People often can’t concentrate because their job is something they don’t enjoy or they’re not interested in. It’s nothing to do with any of these labels.

Blame immediately puts you into the victim mindset. You think the world’s unfair and life’s unfair. You think a group of people’s main purpose in life is to hate on you.

Even when I’m working with children who are getting bullied at school, my ultimate strategy is to get them to feel more confident. As soon as I get them out of their blame addiction, they don’t get bullied anymore.

Or there was a lady who said she was getting bullied by all the other men in her boardroom.  I got her out of that blame mindset, she went back in feeling confident, and the men wanted to listen to her. They didn’t before because everything she said was fueled with victim energy.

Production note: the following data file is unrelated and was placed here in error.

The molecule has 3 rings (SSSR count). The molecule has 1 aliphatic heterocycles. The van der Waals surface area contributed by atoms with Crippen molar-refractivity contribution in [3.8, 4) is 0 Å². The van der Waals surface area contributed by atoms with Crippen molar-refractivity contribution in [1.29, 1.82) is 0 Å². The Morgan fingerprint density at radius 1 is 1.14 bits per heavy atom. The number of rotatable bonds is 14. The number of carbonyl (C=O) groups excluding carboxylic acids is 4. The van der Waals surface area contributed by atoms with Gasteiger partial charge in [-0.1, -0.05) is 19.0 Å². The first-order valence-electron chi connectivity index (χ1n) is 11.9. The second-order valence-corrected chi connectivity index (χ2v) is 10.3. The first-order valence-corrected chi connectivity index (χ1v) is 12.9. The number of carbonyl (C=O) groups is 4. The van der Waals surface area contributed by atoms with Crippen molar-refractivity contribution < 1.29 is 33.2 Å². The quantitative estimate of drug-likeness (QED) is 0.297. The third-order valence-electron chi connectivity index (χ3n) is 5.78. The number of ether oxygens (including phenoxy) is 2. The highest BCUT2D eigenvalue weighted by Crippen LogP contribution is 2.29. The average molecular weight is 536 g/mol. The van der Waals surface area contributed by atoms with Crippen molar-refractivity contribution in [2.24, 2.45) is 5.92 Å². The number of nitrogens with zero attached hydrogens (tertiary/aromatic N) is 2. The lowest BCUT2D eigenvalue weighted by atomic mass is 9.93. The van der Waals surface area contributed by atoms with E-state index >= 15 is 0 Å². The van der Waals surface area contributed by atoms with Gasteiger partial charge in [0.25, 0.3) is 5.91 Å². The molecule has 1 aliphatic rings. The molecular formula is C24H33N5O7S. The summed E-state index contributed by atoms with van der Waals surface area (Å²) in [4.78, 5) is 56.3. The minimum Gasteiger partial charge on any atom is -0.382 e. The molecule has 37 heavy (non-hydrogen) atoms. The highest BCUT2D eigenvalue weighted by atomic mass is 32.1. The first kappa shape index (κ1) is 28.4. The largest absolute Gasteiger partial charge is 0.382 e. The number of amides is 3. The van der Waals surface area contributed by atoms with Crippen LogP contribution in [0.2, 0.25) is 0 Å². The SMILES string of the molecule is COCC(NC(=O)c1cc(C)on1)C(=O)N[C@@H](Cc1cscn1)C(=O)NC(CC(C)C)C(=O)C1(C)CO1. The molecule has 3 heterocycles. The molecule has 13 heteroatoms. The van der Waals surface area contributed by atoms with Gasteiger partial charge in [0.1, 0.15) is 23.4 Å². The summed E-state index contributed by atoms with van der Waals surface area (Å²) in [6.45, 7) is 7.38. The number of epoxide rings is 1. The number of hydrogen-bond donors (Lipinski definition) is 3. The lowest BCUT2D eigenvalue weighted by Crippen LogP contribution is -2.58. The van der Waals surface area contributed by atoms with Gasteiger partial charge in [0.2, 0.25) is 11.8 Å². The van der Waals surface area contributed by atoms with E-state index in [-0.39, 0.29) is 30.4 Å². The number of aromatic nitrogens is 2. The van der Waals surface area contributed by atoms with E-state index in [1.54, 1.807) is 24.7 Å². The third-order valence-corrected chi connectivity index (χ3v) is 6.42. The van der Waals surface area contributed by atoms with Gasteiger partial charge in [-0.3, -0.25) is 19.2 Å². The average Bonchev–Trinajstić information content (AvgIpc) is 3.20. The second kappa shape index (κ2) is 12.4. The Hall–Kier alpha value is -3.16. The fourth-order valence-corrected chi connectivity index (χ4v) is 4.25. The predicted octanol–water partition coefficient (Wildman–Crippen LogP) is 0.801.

Another label I hear all the time is imposter syndrome. Like I want to be invisible in case someone finds out that I don’t know what I’m doing. That is still self-blame. Or you might also blame your mom or your dad for that because they kept telling you that you were stupid or whatever.

It keeps feeding that victim mentality. All roads still lead back to your blame addiction.

How does blame apply to racism?

What’s going on in the world today is not because of what’s happened in the last hundred years. It’s an accumulation of an addiction that we didn’t know we had. That’s why it keeps getting more extreme. Not liking someone because of the color of their skin is the most extreme example of blame.